Carbs May Help You Fall Asleep Faster
Biggest Benefit From Starchy Carbohydrates, Study Shows
WebMD News Archive
Feb. 14, 2007 -- To fall asleep faster, you might want to consider eating
starchy carbohydrates before bedtime.
That's according to an Australian study published in The American Journal
of Clinical Nutrition.
Carbs which quickly raise blood sugar (those with a high glycemic index) may
hasten sleep, especially when eaten four hours before bedtime, the researchers
Such carbs may boost tryptophan and serotonin, two brain chemicals involved
in sleep, the study suggests.
The University of Sydney's Chin Moi Chow, PhD, and colleagues studied 12
healthy men who were 18-35 years old.
The men, who had no sleep problems, spent three nights at the researchers'
sleep lab. They took one week off between stays at the lab.
Step No. 1: Eat
First, the men fasted for five hours. Afterwards, the researchers served
them a meal at the sleep lab.
The basic menu -- rice with steamed vegetables in tomato puree -- was the
same each night. But the type of rice and mealtime varied.
One meal included jasmine rice and was served one hour before bedtime.
Another meal featured jasmine rice and was served four hours before
The third meal included long-grain rice and was also served four hours
The researchers changed the rice to measure the effects of carbs with high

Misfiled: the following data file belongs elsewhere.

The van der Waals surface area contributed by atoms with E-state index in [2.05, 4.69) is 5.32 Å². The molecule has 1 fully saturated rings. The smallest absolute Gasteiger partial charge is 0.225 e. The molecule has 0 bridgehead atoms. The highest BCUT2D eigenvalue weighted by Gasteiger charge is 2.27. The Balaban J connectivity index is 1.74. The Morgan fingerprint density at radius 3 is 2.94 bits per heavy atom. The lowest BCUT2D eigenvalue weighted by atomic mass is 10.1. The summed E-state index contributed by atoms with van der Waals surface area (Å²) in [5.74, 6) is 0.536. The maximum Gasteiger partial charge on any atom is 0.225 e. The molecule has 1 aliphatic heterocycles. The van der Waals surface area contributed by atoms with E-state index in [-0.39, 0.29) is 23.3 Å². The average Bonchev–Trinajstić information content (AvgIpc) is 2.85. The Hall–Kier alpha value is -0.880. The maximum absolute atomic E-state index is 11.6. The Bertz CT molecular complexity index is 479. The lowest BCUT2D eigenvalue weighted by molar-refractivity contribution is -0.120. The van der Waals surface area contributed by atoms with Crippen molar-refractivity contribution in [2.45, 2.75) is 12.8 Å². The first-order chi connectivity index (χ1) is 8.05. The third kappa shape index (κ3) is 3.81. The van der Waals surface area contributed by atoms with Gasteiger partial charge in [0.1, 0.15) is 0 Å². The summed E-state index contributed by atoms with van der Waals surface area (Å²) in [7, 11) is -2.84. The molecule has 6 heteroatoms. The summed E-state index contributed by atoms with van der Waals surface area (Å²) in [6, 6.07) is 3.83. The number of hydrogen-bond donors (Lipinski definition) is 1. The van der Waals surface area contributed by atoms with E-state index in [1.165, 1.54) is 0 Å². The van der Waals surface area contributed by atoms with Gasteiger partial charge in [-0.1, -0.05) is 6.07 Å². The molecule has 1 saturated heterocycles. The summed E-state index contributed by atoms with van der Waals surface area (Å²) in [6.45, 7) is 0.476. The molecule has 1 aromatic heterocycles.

and low glycemic indices. Jasmine rice has a high glycemic index; long-grain
rice has a lower glycemic index.
They changed the meal schedule to see whether timing tweaked the carbs'
Step No. 2: Sleep
The men tried all three meals over the course of the study, eating one meal
per night. They were free to go to bed whenever they wanted.
The researchers timed how long it took the men to fall asleep once in
The men fell asleep fastest after eating the jasmine rice meal four hours
before bedtime. It took them nine minutes, on average, to fall asleep that
The men took nearly 15 minutes, on average, to fall asleep after eating the
jasmine rice meal one hour before bedtime.
They were slowest to fall asleep after eating the long-grain rice meal four
hours before bedtime, taking nearly 18 minutes, on average, to fall asleep.
The meals had no other effect on the men's sleep, the study shows.
Chow's team doesn't know exactly how carbs with a high glycemic index affect
Although the researchers speculate such carbs raise tryptophan and serotonin
levels, making people sleepier, they didn't measure the levels of the brain
chemicals in the men.
Adding protein to the meal might change the results, Chow's team notes.